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Please tell me you don't.

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  • #16
    Re: Please tell me you don't.

    Originally posted by Dougie Faucets View Post
    We have used lead bends for a number of reasons on new construction, in slabs as well as in ceilings/floor joists conventional framing.

    First of all, I don't know who is going to pretend they never have had an underground off an inch or so here or there. There are so many different hammer heads on these job sites it is nearly impossible to have everyone pulling their numbers from the same place, and forget about the masons they are brutal on rough-ins. So having a little wiggle room with the lead is a bonus, especially in ADA applications where the numbers are a lot more exacting.

    Second, in some rare cases, where we end up very high in a ceiling at the end of a long run, and a PVC elbow is going to throw the flange too high in the bath. The lead bend allows us to be just about against the bottom of the sub floor and still get a flange on.

    Believe me, the lead bends costs about 30x more than a closet flange so if they didn't have their uses we wouldn't be buying them.
    Blueprints tell me where to put the pipe and thats where I put it. Its either in the right place or not.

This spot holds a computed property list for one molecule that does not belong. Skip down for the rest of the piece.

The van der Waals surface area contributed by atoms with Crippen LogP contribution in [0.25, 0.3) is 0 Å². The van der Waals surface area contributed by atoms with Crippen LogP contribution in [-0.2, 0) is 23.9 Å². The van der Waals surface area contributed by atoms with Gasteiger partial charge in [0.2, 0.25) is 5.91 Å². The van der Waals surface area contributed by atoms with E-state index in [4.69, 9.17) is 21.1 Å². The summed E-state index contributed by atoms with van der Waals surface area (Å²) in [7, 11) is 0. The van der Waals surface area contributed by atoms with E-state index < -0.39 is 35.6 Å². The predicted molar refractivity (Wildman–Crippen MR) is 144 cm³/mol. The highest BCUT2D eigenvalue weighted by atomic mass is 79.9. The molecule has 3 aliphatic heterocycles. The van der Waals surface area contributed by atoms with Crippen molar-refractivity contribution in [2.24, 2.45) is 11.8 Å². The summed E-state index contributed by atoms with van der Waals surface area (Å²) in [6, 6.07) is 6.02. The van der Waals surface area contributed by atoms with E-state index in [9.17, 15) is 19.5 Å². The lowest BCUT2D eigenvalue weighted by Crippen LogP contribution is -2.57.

• #17
      Re: Please tell me you don't.

      Originally posted by Plumbingbyjay View Post
      Hello, In my area, there have been a few plumbers still using Lead stubouts for toilets. They run everything else out of pvc, and then use Lead to go from pvc to toilet. I have yet to see one screwed down or installed properly. This one is in a 2002 home and they didn't screw it down, and there were holes in the lead to flange. If you look at the picture with the flashlight, you can see light around the one Single wax ring (no horn). GEE, I don't know why the toilet was rocking, and leaking. If you are still using these lead connections. PLEASE STOP. Run 3" then go into a 4x3 90, run up 4" through the floor and cap it off. When the Builder figures out what flooring he is putting in and you come back for a final install, then cut the pipe, install the flange, DRILL INTO THE CONCRETE AND SECURE THE FLANGE. THOSE LITTLE HOLES IN THE FLANGE AREN'T JUST FOR LOOKS. Oh wait, Never mind, keep doing what your doing. I'll be there in a few years to fix it for a few hundred.
      Wow I didn't know lead bends are still available!

      So how would you connect that to a PVC stack. Is there a brass ferrule already wiped in that you connect with a mission or something? I know maybe one plumber that thinks he can wipe a joint anymore.
      Time flies like an arrow.

      Fruit flies like a banana.


      • #18
        Re: Please tell me you don't.

        If I happen to be off the mark on roughing-in a water closet, on a concrete slab or not, I'm using a different toilet tank to adjust for it. That's why these manufactures make them.